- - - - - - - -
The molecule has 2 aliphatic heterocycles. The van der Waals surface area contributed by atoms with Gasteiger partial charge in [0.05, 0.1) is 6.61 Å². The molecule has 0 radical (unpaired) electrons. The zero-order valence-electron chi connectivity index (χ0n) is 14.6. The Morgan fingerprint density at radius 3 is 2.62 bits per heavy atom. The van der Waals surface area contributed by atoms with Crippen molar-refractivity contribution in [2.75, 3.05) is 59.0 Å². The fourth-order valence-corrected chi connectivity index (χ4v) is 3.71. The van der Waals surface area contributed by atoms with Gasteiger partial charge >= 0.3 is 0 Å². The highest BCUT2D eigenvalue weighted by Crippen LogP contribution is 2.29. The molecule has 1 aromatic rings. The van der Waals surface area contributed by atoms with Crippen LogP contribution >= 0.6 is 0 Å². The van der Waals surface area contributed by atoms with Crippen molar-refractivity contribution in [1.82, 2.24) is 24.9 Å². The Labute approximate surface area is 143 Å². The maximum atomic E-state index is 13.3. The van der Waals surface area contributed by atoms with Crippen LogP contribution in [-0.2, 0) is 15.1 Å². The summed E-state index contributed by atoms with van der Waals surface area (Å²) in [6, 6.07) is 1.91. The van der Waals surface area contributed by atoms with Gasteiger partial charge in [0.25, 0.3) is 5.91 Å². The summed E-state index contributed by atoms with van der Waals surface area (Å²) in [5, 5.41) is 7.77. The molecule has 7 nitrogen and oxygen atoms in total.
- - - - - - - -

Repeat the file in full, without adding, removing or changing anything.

The molecule has 2 aliphatic heterocycles. The van der Waals surface area contributed by atoms with Gasteiger partial charge in [0.05, 0.1) is 6.61 Å². The molecule has 0 radical (unpaired) electrons. The zero-order valence-electron chi connectivity index (χ0n) is 14.6. The Morgan fingerprint density at radius 3 is 2.62 bits per heavy atom. The van der Waals surface area contributed by atoms with Crippen molar-refractivity contribution in [2.75, 3.05) is 59.0 Å². The fourth-order valence-corrected chi connectivity index (χ4v) is 3.71. The van der Waals surface area contributed by atoms with Gasteiger partial charge >= 0.3 is 0 Å². The highest BCUT2D eigenvalue weighted by Crippen LogP contribution is 2.29. The molecule has 1 aromatic rings. The van der Waals surface area contributed by atoms with Crippen LogP contribution >= 0.6 is 0 Å². The van der Waals surface area contributed by atoms with Crippen molar-refractivity contribution in [1.82, 2.24) is 24.9 Å². The Labute approximate surface area is 143 Å². The maximum atomic E-state index is 13.3. The van der Waals surface area contributed by atoms with Crippen LogP contribution in [-0.2, 0) is 15.1 Å². The summed E-state index contributed by atoms with van der Waals surface area (Å²) in [6, 6.07) is 1.91. The van der Waals surface area contributed by atoms with Gasteiger partial charge in [0.25, 0.3) is 5.91 Å². The summed E-state index contributed by atoms with van der Waals surface area (Å²) in [5, 5.41) is 7.77. The molecule has 7 nitrogen and oxygen atoms in total.